Come learn from Emerging Multilingual Learners about how they worked with staff at Northwood High School to create a comprehensive program to better serve newly arrived international students. This program by students, for students, is unique to Northwood and Montgomery County and is an example of how students and staff worked together to respond to student voice and need. We hope to share our model, tools, and structures for responding to student voice, particularly those whose voices are frequently marginalized.

Jenny O’Neil is a veteran Spanish and Spanish for Spanish Speakers teacher with experience in Chicago, New York City, Boston, and  Montgomery County, Maryland. Co-creator of the Global Gladiators Program.

Larissa Amador is a veteran teacher certified to teach Spanish, French, Italian, and Spanish for Spanish speakers. Now in the administration role that supervises World Languages and Co-creator of the Global Gladiators Program

Social Justice in the Language Classroom

Bryan Whitford
This session aims to define examples of social justice and what it might look like in the language classroom. Rather than going into detail of curriculum examples, I believe it is more helpful to engage participants in discussion and hopefully guide them to better see how they might develop a social justice topic or unit. Through discussion and open sharing participants can see that no two social justice units are the same yet both can be highly effective.

Bryan Whitford teaches Upper School Spanish at Bullis School in Potomac, Maryland where he also serves as a Co-Chair of Diversity, Equity, and Inclusion. He earned his BA in Spanish and his MA in Latin American Studies with Peace Service in between. As a Spanish teacher, he helps students develop their language skills by discussing the intersection between language and culture while also considering the experiences of the individuals inhabiting the language.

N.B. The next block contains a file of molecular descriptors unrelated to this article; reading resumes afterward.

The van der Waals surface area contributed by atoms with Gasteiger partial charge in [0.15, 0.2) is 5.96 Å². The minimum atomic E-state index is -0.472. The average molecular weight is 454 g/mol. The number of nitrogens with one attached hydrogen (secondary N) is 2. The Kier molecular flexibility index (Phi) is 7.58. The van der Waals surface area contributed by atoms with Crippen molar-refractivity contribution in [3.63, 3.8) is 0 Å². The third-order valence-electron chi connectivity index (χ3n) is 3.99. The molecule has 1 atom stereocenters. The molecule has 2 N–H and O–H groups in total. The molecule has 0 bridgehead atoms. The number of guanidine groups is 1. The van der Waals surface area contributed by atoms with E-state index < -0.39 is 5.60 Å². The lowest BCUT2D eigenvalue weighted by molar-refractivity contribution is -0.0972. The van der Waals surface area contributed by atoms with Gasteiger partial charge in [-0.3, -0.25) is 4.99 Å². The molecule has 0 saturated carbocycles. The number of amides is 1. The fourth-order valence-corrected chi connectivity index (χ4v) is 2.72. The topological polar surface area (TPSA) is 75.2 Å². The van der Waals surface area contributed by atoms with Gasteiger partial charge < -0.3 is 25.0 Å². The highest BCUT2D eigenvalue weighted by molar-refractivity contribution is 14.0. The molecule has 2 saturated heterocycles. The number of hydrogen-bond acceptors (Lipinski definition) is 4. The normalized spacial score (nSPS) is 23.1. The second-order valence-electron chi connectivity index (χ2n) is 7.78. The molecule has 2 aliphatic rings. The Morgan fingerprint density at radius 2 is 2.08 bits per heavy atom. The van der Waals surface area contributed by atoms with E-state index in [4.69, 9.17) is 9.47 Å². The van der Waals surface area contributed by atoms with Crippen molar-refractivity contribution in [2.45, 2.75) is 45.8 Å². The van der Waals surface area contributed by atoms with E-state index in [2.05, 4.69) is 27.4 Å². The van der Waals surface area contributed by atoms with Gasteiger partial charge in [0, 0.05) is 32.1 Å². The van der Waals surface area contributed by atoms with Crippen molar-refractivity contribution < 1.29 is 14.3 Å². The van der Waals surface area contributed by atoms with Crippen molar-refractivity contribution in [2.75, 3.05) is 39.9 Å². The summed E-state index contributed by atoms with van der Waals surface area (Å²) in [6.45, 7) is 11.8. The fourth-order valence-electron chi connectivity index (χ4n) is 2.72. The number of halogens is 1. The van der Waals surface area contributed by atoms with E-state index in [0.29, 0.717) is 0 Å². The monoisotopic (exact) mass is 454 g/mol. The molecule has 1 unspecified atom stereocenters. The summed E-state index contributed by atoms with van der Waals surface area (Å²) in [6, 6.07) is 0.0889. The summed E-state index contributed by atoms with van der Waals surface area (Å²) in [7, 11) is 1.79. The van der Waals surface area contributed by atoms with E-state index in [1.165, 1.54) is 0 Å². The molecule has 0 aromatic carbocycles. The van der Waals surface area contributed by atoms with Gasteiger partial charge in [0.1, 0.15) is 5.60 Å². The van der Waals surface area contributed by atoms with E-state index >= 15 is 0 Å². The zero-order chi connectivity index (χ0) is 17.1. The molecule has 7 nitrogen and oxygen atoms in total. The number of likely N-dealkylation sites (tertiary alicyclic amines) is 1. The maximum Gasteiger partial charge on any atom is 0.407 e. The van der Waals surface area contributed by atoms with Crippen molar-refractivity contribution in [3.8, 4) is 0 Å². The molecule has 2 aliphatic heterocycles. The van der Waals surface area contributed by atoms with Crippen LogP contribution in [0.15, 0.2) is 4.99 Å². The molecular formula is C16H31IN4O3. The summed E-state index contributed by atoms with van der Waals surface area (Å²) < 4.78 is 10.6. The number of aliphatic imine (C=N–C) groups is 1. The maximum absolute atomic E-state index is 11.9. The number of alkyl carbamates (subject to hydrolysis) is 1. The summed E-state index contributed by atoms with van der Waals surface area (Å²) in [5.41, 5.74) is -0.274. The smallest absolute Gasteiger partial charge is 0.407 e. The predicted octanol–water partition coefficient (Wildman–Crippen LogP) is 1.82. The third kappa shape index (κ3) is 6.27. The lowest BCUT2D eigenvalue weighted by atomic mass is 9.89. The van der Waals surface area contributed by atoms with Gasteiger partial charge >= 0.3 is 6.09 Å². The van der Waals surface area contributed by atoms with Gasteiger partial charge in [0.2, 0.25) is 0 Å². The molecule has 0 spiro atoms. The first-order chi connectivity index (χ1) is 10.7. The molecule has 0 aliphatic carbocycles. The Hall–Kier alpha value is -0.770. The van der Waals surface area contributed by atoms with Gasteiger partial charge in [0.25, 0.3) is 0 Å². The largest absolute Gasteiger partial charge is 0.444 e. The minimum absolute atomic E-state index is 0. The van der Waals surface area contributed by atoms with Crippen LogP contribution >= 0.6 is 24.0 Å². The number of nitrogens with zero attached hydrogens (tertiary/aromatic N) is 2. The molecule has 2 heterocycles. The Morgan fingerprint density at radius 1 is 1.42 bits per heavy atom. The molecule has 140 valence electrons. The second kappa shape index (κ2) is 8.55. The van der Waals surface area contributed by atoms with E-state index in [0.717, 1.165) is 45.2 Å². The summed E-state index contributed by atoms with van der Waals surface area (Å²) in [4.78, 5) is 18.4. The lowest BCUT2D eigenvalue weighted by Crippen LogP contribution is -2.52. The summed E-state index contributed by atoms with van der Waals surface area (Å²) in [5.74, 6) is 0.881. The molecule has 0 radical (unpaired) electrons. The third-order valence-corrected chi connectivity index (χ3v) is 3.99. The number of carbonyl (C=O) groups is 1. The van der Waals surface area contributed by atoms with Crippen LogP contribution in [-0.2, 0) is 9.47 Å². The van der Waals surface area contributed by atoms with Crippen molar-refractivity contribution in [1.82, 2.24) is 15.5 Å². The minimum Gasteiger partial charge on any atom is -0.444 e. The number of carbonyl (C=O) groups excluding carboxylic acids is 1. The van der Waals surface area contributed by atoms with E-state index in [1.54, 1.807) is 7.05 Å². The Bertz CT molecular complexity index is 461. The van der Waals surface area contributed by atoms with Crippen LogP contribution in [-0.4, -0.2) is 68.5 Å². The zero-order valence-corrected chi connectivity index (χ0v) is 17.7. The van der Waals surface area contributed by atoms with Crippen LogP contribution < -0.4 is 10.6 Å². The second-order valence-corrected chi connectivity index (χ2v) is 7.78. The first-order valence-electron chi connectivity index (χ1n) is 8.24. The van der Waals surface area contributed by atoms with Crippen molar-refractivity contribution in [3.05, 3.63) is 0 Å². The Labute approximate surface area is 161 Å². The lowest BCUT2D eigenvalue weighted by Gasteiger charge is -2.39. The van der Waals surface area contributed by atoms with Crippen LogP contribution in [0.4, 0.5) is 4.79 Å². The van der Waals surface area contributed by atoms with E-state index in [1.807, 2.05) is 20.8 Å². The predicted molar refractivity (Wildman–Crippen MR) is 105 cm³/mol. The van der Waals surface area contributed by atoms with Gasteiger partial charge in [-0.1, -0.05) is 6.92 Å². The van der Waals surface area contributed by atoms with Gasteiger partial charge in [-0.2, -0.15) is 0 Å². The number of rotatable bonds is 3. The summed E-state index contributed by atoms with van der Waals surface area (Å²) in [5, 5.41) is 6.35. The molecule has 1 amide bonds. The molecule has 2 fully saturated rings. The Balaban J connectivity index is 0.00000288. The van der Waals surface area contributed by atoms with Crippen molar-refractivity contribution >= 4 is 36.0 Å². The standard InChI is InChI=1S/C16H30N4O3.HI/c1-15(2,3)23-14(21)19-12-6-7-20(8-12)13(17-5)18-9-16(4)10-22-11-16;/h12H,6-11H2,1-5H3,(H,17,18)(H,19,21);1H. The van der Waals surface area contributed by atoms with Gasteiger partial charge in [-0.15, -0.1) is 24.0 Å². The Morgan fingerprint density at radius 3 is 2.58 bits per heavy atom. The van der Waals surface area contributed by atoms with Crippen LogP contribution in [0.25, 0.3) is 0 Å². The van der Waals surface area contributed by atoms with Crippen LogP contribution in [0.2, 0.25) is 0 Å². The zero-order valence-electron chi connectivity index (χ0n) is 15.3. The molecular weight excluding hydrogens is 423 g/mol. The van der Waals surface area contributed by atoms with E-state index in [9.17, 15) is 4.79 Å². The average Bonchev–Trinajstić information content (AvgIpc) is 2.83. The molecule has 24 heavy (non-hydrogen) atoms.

Accessibility as a Bare Minimum: Striving for Disability Justice in World Languages

Wesley Wood
In this session, I aim to introduce attendees to the concept of disability justice within the context of World Language education. In partnership with special education, we must embrace a more holistic approach that prioritizes equity, inclusion, and empowerment for all learners, including those with disabilities. Through a combination of research-based insights and practical strategies, attendees will gain a deeper understanding of the barriers faced by neurodiverse/disabled students in language learning and explore innovative ways to dismantle these barriers in their own classrooms.

Wesley Wood is a Middle and High School Latin (and sometimes French) teacher at Bullis School in Potomac, Maryland. He is in his seventh year of teaching, with Master’s degrees in Classics from the University of Colorado Boulder and in Foreign Language Education from Miami University-Ohio. ln 2022, Wesley served as Teacher of the Year for the Greater Washington DC Association of World Language Teachers and was selected as a Mead Fellow for NECTFL. Together with Stephanie Krause of McLean School, their ongoing project entitled “Casting a Wider Net: Helping World Language Teachers Reach Their Neurodiverse Learners” has helped hundreds of World Language educators across the United States.